Michelle Obama stirs Tibet pot during China visit

BEIJING (TIP): US first lady Michelle Obama, who had signaled that she’ll steer clear of controversy during her recent China tour, ended up creating a storm by visiting a Tibetan restaurant in Sichuan province, prompting thousands of Chinese to ask if she meant to indulge in domestic politics. Michelle visited the restaurant in Chengdu city of Sichuan, a province which has witnessed a large number of self-immolation by protesting Tibetan monks, along with her two daughters and mother over the weekend. She met some local Tibetans and sought to promote education and boost cultural ties.

The visit caused sharp reactions in the Chinese internet with many asking if she had a sinister goal in mind. “When it’s plain that the aim is to dictate to China, can you still say that the US first lady’s trip is just innocent travel?” asked user on Weibo, China’s Twitter. “This carries strong political overtones, meant to communicate that the US is paying close attention to politics in Tibet,” another Weibo post said. Some asked if the restaurant trip was part of the Chinaapproved itinerary or she had deviated from it.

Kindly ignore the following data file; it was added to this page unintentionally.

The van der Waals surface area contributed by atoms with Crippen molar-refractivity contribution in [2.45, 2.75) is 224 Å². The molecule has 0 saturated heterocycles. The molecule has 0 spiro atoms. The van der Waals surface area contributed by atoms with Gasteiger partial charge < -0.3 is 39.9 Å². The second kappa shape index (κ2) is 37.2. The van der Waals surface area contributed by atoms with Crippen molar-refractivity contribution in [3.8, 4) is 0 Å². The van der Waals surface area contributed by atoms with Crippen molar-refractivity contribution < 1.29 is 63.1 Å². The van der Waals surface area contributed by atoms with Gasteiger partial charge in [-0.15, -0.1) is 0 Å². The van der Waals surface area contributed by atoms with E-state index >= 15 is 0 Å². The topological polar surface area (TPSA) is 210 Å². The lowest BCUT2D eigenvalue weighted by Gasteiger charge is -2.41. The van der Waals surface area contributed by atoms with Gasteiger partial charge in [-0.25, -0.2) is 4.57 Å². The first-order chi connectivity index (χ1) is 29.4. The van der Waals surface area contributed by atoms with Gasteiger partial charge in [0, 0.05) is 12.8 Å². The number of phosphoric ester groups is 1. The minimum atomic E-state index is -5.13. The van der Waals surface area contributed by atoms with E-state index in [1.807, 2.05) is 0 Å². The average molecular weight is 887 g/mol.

An Obama aide did not help matters when he tried to defend the restaurant visit saying, “Tibetans are an important minority group, and there is a sizeable number of Tibetans in Sichuan.” Another aide said the restaurant was chosen because of her interest in the rights of minorities in China. In February, US President Barack Obama had met the Dalai Lama drawing severe criticism from the Chinese government, which regards the Buddhist leader as “a wolf in monk’s clothing”. The American first lady spun a row of prayer wheels as she walked the entry bridge to the restaurant, according to the US government’s pool report.

She also received the family ceremonial white scarves – symbolizing purity in Tibetan culture-from a group of Tibetan students. are Tibetan traditional foods, including yak meat pie, boiled yak ribs, bread made with barley and yak butter tea. Obama’s China tour was preceded by American officials indicating she won’t raise any controversial and human rights issues because it was meant to enhance Sino-US relationship. But she later talked about the importance of media and Internet freedom in her speech to students of Peking University. China has banned thousands of websites including Twitter, Facebook and YouTube.


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